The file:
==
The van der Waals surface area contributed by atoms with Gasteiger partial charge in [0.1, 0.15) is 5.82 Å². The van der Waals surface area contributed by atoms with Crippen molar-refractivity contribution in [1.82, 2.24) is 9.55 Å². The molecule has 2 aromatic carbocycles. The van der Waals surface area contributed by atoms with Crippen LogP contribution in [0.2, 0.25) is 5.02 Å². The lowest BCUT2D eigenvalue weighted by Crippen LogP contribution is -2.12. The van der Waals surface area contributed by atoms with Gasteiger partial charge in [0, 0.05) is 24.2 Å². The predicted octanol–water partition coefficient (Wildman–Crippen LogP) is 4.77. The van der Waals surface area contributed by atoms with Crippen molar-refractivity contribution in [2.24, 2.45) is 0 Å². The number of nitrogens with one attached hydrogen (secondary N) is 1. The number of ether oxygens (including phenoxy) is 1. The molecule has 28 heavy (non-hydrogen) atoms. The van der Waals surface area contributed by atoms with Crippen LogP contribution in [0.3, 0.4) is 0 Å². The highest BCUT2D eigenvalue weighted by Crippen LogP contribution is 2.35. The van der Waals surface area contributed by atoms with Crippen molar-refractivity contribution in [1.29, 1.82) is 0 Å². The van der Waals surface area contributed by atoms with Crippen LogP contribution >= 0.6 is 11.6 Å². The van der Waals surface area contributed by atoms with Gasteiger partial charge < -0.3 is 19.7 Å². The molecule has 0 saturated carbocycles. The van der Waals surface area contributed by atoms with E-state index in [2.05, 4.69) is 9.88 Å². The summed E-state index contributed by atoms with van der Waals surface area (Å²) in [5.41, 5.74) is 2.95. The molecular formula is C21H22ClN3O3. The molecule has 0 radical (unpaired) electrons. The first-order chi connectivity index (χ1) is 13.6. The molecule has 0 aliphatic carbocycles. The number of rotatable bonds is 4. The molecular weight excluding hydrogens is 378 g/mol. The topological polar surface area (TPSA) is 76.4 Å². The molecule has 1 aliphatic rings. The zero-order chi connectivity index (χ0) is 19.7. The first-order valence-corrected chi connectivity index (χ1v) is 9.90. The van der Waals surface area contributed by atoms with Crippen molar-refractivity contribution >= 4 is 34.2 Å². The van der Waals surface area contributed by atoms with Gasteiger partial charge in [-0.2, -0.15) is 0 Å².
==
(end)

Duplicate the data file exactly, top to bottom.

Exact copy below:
The van der Waals surface area contributed by atoms with Gasteiger partial charge in [0.1, 0.15) is 5.82 Å². The van der Waals surface area contributed by atoms with Crippen molar-refractivity contribution in [1.82, 2.24) is 9.55 Å². The molecule has 2 aromatic carbocycles. The van der Waals surface area contributed by atoms with Crippen LogP contribution in [0.2, 0.25) is 5.02 Å². The lowest BCUT2D eigenvalue weighted by Crippen LogP contribution is -2.12. The van der Waals surface area contributed by atoms with Gasteiger partial charge in [0, 0.05) is 24.2 Å². The predicted octanol–water partition coefficient (Wildman–Crippen LogP) is 4.77. The van der Waals surface area contributed by atoms with Crippen molar-refractivity contribution in [2.24, 2.45) is 0 Å². The number of nitrogens with one attached hydrogen (secondary N) is 1. The number of ether oxygens (including phenoxy) is 1. The molecule has 28 heavy (non-hydrogen) atoms. The van der Waals surface area contributed by atoms with Crippen LogP contribution in [0.3, 0.4) is 0 Å². The highest BCUT2D eigenvalue weighted by Crippen LogP contribution is 2.35. The van der Waals surface area contributed by atoms with Crippen molar-refractivity contribution in [1.29, 1.82) is 0 Å². The van der Waals surface area contributed by atoms with Crippen LogP contribution >= 0.6 is 11.6 Å². The van der Waals surface area contributed by atoms with Gasteiger partial charge < -0.3 is 19.7 Å². The molecule has 0 saturated carbocycles. The van der Waals surface area contributed by atoms with E-state index in [2.05, 4.69) is 9.88 Å². The summed E-state index contributed by atoms with van der Waals surface area (Å²) in [5.41, 5.74) is 2.95. The molecular formula is C21H22ClN3O3. The molecule has 0 radical (unpaired) electrons. The first-order chi connectivity index (χ1) is 13.6. The molecule has 0 aliphatic carbocycles. The number of rotatable bonds is 4. The molecular weight excluding hydrogens is 378 g/mol. The topological polar surface area (TPSA) is 76.4 Å². The molecule has 1 aliphatic rings. The zero-order chi connectivity index (χ0) is 19.7. The first-order valence-corrected chi connectivity index (χ1v) is 9.90. The van der Waals surface area contributed by atoms with Crippen molar-refractivity contribution >= 4 is 34.2 Å². The van der Waals surface area contributed by atoms with Gasteiger partial charge in [-0.2, -0.15) is 0 Å².